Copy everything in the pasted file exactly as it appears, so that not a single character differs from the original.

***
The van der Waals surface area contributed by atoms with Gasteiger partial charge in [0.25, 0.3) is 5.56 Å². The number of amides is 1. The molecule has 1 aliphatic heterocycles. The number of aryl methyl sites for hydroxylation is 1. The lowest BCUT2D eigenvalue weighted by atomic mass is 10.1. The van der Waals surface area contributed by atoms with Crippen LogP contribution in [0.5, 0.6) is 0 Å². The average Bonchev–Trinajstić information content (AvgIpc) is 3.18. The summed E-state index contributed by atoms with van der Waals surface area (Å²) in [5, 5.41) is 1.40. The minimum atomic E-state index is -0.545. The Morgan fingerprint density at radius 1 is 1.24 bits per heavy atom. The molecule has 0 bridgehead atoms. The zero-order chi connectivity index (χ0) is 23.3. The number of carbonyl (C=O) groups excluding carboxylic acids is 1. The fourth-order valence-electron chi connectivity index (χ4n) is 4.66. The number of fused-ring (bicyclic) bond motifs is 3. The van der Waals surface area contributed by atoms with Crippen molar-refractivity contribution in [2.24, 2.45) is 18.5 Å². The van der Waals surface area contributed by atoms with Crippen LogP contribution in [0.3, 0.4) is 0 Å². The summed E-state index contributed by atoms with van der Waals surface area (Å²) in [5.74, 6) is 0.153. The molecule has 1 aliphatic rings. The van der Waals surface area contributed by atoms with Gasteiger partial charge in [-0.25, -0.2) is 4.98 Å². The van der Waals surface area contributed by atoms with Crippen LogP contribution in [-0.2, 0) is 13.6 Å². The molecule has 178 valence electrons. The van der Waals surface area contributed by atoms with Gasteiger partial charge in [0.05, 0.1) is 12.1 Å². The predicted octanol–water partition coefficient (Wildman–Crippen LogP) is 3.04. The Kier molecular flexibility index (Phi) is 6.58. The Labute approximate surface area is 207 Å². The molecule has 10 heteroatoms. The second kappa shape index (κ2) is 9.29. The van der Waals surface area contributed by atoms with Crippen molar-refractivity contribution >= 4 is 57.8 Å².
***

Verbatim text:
The van der Waals surface area contributed by atoms with Gasteiger partial charge in [0.25, 0.3) is 5.56 Å². The number of amides is 1. The molecule has 1 aliphatic heterocycles. The number of aryl methyl sites for hydroxylation is 1. The lowest BCUT2D eigenvalue weighted by atomic mass is 10.1. The van der Waals surface area contributed by atoms with Crippen LogP contribution in [0.5, 0.6) is 0 Å². The average Bonchev–Trinajstić information content (AvgIpc) is 3.18. The summed E-state index contributed by atoms with van der Waals surface area (Å²) in [5, 5.41) is 1.40. The minimum atomic E-state index is -0.545. The Morgan fingerprint density at radius 1 is 1.24 bits per heavy atom. The molecule has 0 bridgehead atoms. The zero-order chi connectivity index (χ0) is 23.3. The number of carbonyl (C=O) groups excluding carboxylic acids is 1. The fourth-order valence-electron chi connectivity index (χ4n) is 4.66. The number of fused-ring (bicyclic) bond motifs is 3. The van der Waals surface area contributed by atoms with Crippen molar-refractivity contribution in [2.24, 2.45) is 18.5 Å². The van der Waals surface area contributed by atoms with Crippen LogP contribution in [0.3, 0.4) is 0 Å². The summed E-state index contributed by atoms with van der Waals surface area (Å²) in [5.74, 6) is 0.153. The molecule has 1 aliphatic rings. The van der Waals surface area contributed by atoms with Gasteiger partial charge in [-0.25, -0.2) is 4.98 Å². The van der Waals surface area contributed by atoms with Crippen LogP contribution in [-0.2, 0) is 13.6 Å². The molecule has 178 valence electrons. The van der Waals surface area contributed by atoms with Gasteiger partial charge in [0.05, 0.1) is 12.1 Å². The predicted octanol–water partition coefficient (Wildman–Crippen LogP) is 3.04. The Kier molecular flexibility index (Phi) is 6.58. The Labute approximate surface area is 207 Å². The molecule has 10 heteroatoms. The second kappa shape index (κ2) is 9.29. The van der Waals surface area contributed by atoms with Crippen molar-refractivity contribution >= 4 is 57.8 Å².